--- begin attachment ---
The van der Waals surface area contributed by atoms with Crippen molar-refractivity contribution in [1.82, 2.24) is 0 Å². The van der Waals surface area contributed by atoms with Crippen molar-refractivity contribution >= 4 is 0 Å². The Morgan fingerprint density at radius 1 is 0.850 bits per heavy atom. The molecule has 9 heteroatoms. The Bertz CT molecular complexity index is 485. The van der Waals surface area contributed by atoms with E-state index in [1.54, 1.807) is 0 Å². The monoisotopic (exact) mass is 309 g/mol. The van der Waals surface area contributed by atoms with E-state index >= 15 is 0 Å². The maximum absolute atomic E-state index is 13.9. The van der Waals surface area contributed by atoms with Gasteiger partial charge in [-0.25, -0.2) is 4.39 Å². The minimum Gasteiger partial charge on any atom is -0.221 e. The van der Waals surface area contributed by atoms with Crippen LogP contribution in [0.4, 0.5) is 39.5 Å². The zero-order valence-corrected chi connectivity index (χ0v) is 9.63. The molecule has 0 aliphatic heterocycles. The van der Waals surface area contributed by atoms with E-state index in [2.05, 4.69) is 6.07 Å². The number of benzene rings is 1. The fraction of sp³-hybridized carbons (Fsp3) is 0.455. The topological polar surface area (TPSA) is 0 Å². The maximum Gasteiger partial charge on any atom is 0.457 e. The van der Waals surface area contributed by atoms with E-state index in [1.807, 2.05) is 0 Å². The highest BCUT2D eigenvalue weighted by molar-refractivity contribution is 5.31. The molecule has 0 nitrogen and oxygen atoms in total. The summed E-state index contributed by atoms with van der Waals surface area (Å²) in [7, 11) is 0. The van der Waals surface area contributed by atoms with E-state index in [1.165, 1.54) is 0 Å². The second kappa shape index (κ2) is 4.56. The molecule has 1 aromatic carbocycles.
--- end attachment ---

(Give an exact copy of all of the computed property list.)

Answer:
The van der Waals surface area contributed by atoms with Crippen molar-refractivity contribution in [1.82, 2.24) is 0 Å². The van der Waals surface area contributed by atoms with Crippen molar-refractivity contribution >= 4 is 0 Å². The Morgan fingerprint density at radius 1 is 0.850 bits per heavy atom. The molecule has 9 heteroatoms. The Bertz CT molecular complexity index is 485. The van der Waals surface area contributed by atoms with E-state index in [1.54, 1.807) is 0 Å². The monoisotopic (exact) mass is 309 g/mol. The van der Waals surface area contributed by atoms with E-state index >= 15 is 0 Å². The maximum absolute atomic E-state index is 13.9. The van der Waals surface area contributed by atoms with Gasteiger partial charge in [-0.25, -0.2) is 4.39 Å². The minimum Gasteiger partial charge on any atom is -0.221 e. The van der Waals surface area contributed by atoms with Crippen LogP contribution in [0.4, 0.5) is 39.5 Å². The zero-order valence-corrected chi connectivity index (χ0v) is 9.63. The molecule has 0 aliphatic heterocycles. The van der Waals surface area contributed by atoms with E-state index in [2.05, 4.69) is 6.07 Å². The number of benzene rings is 1. The fraction of sp³-hybridized carbons (Fsp3) is 0.455. The topological polar surface area (TPSA) is 0 Å². The maximum Gasteiger partial charge on any atom is 0.457 e. The van der Waals surface area contributed by atoms with E-state index in [1.807, 2.05) is 0 Å². The highest BCUT2D eigenvalue weighted by molar-refractivity contribution is 5.31. The molecule has 0 nitrogen and oxygen atoms in total. The summed E-state index contributed by atoms with van der Waals surface area (Å²) in [7, 11) is 0. The van der Waals surface area contributed by atoms with E-state index in [1.165, 1.54) is 0 Å². The second kappa shape index (κ2) is 4.56. The molecule has 1 aromatic carbocycles.